In the comics, David is on Muir Island, the mutant research facility. He is not in a mental health hospital. This narrative choice by the writers of the television show damages all three of the disorders discussed in this post. Instead of having him in a place he belongs, the writers specifically chose a mental health institute. They did not have to rewrite the origin story this way. They chose to do this. This choice means that the writers owe those with mental health issues a responsibility. FX chose to rewrite a mutant research facility as a mental health facility for dramatic effect. FX then chose to make that mental health facility as cliched as possible. FX also chose to take a character who is portrayed as autistic and schizophrenic as needing to be institutionalized. In other words, David Haller’s Legion tells autistic people or schizophrenic people that they should be institutionalized because they are dangerous.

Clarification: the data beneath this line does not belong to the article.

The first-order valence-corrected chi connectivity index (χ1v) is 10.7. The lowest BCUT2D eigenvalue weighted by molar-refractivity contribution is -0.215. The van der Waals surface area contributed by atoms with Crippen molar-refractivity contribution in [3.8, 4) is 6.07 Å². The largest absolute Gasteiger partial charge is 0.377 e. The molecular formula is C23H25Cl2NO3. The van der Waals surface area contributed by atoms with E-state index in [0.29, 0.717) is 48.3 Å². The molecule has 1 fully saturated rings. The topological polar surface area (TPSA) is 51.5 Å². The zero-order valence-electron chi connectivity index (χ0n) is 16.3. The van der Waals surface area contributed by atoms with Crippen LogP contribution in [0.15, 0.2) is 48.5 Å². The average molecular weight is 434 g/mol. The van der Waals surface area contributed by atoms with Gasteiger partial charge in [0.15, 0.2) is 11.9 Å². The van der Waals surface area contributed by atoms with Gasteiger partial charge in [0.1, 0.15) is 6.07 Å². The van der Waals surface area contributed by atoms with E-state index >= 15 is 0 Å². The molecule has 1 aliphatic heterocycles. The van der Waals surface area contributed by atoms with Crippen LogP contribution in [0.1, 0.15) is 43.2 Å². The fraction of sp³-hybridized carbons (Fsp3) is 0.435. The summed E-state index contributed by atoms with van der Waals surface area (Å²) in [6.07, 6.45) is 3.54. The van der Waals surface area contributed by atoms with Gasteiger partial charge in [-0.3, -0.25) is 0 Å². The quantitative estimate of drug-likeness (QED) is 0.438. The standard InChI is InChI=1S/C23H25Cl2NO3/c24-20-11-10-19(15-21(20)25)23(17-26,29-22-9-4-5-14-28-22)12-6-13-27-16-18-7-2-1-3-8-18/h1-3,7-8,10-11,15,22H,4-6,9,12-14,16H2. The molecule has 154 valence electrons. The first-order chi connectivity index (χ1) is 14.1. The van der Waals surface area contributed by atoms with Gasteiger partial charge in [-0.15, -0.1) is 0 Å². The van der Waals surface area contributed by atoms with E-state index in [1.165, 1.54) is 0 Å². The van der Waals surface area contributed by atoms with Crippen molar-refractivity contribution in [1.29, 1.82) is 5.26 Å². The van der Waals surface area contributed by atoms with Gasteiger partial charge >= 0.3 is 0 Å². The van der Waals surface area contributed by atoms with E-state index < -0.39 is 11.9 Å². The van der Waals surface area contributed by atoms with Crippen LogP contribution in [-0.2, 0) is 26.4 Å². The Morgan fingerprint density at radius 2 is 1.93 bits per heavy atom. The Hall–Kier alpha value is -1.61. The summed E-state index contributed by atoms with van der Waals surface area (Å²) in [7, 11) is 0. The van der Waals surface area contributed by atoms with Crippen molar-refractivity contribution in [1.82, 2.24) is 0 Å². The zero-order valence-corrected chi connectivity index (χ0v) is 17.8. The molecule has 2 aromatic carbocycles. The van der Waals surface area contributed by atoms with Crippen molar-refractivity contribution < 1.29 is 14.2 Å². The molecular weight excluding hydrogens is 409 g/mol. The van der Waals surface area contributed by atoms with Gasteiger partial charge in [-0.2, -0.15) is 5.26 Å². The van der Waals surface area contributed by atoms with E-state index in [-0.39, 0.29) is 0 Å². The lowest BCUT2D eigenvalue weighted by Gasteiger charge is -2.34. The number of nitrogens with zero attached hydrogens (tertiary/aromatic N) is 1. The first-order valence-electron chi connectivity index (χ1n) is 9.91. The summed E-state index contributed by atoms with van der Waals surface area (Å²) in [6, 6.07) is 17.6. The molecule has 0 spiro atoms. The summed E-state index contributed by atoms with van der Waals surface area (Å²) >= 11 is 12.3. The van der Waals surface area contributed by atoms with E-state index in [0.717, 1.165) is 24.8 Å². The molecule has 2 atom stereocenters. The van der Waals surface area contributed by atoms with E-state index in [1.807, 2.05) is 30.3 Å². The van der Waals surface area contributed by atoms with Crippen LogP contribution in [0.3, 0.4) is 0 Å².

No. Just no.

We need to be better than this as viewers and consumers of media. We need to promote healthy representations of disabilities, not damaging ones. We need to call out continued tropes where we see them and ensure that those who make them are held responsible.

Why am I being so pedantic? I’m being pedantic because Marvel can do and has done better. Current runs of Spider-Woman and the new Hulk have dealt and are dealing beautifully with things like post-partum depression and post-traumatic stress disorder. Legion could do this as well. FX has done well in the past with issues like substance abuse and post-traumatic stress disorder in shows like Denis Leary’s Rescue Me. This is what makes the representation in Legion particularly perplexing. Marvel and FX can do better, have done better, and yet didn’t do better here.

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10 thoughts on “‘Legion’: Conflating Autism, Schizophrenia, and Violence Harms